Engineers at Stanford University have developed panels made from nanophotonic materials that will keep buildings cool when the sun shines, drastically reducing the energy needed for air conditioning. As a bonus, the panels, which have no moving parts and require no energy input, do not contribute to the greenhouse effect and warm the Earth. In fact, they would cool it.
The panels would be made of nanosized particles of quartz and carbide, both weak absorbers of sunlight. The panels would act as broadband sunlight mirrors, reflecting most solar energy away from the building. The particles on the panels have also been engineered to reflect sunlight as a narrow band of thermal radiation at a wavelength that does not interact with the atmosphere. This means the radiated heat ignores the atmosphere, sails through it, and gets dumped into outer space.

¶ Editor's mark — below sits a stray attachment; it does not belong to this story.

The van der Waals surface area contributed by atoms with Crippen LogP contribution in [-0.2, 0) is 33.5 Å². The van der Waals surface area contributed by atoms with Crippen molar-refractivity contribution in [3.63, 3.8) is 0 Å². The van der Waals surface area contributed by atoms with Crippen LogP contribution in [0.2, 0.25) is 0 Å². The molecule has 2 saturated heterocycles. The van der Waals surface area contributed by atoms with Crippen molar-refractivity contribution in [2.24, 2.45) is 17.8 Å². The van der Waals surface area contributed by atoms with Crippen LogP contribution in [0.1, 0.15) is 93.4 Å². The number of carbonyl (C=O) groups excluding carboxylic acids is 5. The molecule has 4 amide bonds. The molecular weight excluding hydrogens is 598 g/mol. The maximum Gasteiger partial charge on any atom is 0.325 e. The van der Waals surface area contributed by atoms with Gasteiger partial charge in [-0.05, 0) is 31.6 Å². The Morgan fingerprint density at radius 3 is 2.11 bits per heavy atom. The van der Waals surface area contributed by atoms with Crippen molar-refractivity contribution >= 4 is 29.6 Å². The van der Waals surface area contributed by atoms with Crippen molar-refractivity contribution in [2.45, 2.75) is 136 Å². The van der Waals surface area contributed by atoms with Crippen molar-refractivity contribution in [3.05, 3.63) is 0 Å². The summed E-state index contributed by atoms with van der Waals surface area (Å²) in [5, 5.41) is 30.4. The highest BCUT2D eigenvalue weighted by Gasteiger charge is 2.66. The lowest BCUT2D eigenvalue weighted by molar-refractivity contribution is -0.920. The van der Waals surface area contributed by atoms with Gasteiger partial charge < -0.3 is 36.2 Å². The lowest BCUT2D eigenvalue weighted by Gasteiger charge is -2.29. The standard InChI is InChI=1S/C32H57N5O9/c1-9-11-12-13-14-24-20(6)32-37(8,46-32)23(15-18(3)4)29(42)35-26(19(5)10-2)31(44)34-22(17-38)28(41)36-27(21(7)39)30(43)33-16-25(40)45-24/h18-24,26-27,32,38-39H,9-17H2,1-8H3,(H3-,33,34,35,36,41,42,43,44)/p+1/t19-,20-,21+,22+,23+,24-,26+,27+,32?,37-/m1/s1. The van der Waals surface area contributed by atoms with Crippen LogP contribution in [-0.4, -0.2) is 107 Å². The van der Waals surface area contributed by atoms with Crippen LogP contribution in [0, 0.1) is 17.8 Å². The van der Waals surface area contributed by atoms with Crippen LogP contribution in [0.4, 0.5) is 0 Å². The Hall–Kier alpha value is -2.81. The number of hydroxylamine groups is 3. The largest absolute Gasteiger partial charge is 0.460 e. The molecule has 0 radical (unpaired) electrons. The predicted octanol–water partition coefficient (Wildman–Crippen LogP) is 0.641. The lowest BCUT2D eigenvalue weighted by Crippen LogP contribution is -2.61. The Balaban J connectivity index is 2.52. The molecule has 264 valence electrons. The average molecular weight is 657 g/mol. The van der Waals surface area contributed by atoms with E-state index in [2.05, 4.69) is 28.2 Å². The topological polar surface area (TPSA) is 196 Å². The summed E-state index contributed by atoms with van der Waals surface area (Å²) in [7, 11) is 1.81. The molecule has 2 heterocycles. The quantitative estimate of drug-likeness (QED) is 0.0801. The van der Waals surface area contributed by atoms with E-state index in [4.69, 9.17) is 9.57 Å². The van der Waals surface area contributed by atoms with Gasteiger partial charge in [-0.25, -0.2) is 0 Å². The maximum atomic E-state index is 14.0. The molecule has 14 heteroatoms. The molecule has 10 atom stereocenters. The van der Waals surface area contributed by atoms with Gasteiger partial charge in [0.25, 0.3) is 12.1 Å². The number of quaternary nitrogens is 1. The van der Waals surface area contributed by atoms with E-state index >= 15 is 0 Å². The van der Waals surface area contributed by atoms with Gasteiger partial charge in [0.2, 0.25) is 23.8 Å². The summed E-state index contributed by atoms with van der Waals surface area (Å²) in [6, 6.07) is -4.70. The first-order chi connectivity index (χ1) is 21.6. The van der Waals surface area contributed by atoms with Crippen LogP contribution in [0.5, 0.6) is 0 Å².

Researchers estimate that a square-meter panel would provide 100 W of cooling, about the same amount of power provided by a square-meter of 10%-efficient solar panels. So the reflective panels could replace solar panels used to generate electricity for air conditioning. And a typical one-story house with 10% of its roof covered with these no-maintenance panels could offset 35% of its air-conditioning needs during the hottest hours of the day. Researcher still don’t know what the commercial costs will be.
Resources: Stanford University, news.stanford.edu